Nordhavn 57-26 Istaboa
Archive | Istaboa RSS feed for this section
This year we’ve not felt the urge to push ourselves or the boat. There’s no specific plan other than to be north of Florida and we’ve accomplished that already. Hoping to resist complication and just be, we’re patiently allowing opportunity to be our inspiration. It’s said, “Luck is what happens when preparation meets opportunity”: We’re prepared and opportunity will appear sooner or later … so maybe we’ll get lucky — maybe we already are.
No, we’ll not put a lot of distance behind us this way, but we’re not sure where we’re going anyway so it really doesn’t matter.
On this day we’re tied up at Harborwalk Marina in Georgetown, SC.
We’ve spent time here before and found the town to be a genuinely friendly little place. Just off the beaten path and very quiet, there’s a beautiful little harbor. On the other side of Front St the neighborhood is covered up in history, many of the homes were built in the 1700s and they’re kept historically correct. Down the street we’ve found a number of bonafide low country restaurants, clothing stores, a barber, and almost anything one might need. Reckoning the whole might be better than the sum of it’s parts, chances are, Georgetown may offer us an opportunity to get acquainted.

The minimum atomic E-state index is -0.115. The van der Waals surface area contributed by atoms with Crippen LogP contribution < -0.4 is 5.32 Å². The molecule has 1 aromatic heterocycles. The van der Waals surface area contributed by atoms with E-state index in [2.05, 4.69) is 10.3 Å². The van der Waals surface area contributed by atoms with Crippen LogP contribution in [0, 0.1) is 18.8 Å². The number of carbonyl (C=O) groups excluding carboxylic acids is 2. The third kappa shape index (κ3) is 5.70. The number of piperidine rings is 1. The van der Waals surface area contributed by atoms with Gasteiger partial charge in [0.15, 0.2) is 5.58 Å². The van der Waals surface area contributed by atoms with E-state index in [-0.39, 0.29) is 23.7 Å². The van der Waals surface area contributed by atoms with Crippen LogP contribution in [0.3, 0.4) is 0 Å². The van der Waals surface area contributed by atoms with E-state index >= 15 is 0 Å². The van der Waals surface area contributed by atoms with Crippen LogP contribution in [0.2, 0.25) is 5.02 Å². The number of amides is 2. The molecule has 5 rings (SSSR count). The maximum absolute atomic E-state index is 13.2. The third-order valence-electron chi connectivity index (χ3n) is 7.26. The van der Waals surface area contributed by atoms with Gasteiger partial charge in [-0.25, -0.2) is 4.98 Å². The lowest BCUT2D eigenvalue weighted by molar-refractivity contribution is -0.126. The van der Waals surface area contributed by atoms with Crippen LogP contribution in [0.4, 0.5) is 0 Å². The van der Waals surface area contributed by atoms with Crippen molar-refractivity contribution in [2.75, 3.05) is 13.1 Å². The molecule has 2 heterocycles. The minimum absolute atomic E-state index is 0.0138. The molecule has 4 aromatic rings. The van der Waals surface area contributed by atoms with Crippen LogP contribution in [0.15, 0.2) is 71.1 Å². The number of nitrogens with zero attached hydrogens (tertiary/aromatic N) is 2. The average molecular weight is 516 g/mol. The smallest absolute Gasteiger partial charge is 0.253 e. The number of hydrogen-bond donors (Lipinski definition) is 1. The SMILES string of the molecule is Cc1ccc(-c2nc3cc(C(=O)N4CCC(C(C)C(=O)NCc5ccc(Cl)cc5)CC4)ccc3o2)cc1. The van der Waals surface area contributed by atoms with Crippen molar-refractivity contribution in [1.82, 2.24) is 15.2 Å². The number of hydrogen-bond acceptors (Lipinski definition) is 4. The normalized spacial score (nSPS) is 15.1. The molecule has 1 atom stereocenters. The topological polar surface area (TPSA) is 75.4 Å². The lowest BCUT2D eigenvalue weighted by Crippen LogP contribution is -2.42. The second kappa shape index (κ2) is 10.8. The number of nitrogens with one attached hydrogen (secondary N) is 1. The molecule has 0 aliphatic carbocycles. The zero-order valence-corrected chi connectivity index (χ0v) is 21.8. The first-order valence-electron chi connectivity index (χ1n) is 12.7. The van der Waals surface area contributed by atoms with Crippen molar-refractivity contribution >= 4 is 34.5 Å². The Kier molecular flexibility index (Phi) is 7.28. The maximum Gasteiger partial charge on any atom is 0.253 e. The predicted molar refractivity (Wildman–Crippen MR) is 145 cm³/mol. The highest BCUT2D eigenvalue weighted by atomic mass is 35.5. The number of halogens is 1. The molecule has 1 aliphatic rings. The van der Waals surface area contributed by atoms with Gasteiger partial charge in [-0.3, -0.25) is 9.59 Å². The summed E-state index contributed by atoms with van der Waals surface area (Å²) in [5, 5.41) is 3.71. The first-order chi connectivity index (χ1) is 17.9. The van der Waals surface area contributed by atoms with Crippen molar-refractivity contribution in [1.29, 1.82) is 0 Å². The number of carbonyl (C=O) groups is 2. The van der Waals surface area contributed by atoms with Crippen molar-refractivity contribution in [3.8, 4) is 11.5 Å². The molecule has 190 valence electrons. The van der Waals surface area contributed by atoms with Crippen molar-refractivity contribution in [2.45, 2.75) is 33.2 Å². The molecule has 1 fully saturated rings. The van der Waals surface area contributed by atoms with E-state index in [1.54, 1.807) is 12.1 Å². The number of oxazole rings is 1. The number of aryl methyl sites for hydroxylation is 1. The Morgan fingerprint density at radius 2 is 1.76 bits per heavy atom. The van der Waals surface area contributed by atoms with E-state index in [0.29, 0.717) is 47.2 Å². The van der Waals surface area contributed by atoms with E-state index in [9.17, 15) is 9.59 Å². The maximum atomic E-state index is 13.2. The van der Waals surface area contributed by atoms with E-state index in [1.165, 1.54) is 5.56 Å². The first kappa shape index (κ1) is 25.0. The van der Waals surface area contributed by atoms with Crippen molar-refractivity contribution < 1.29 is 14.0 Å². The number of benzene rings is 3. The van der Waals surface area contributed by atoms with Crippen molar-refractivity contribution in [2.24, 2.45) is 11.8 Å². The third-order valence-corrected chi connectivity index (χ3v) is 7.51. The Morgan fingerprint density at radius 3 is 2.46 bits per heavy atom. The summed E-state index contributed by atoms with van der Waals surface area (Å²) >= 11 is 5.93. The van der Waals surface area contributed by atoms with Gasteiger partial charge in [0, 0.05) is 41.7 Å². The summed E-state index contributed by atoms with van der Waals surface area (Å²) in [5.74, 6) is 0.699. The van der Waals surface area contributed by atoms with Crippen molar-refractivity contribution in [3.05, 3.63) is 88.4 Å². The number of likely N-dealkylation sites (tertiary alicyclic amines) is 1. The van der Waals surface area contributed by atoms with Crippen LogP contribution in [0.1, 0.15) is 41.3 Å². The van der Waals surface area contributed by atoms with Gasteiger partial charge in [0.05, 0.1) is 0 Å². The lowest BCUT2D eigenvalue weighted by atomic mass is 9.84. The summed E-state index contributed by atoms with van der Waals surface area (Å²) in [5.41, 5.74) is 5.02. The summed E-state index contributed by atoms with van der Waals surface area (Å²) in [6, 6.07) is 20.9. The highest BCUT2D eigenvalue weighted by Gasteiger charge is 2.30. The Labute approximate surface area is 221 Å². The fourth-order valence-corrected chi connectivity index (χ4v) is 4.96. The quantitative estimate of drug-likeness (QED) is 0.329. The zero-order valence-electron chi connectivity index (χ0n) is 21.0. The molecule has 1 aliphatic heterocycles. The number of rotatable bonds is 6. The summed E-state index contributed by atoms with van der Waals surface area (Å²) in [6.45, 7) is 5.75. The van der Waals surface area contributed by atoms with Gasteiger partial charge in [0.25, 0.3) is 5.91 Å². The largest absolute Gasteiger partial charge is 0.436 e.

The getting here has been good. We’re enjoying the trip and the boat seems to be happy as well. The long run up the Florida coast was a good idea, but for now we’ll do a few short legs and take it easy. We’ve jokingly tagged this portion of our cruise, The Shrimp and Grits Run — and for good reason.
⌘ catching up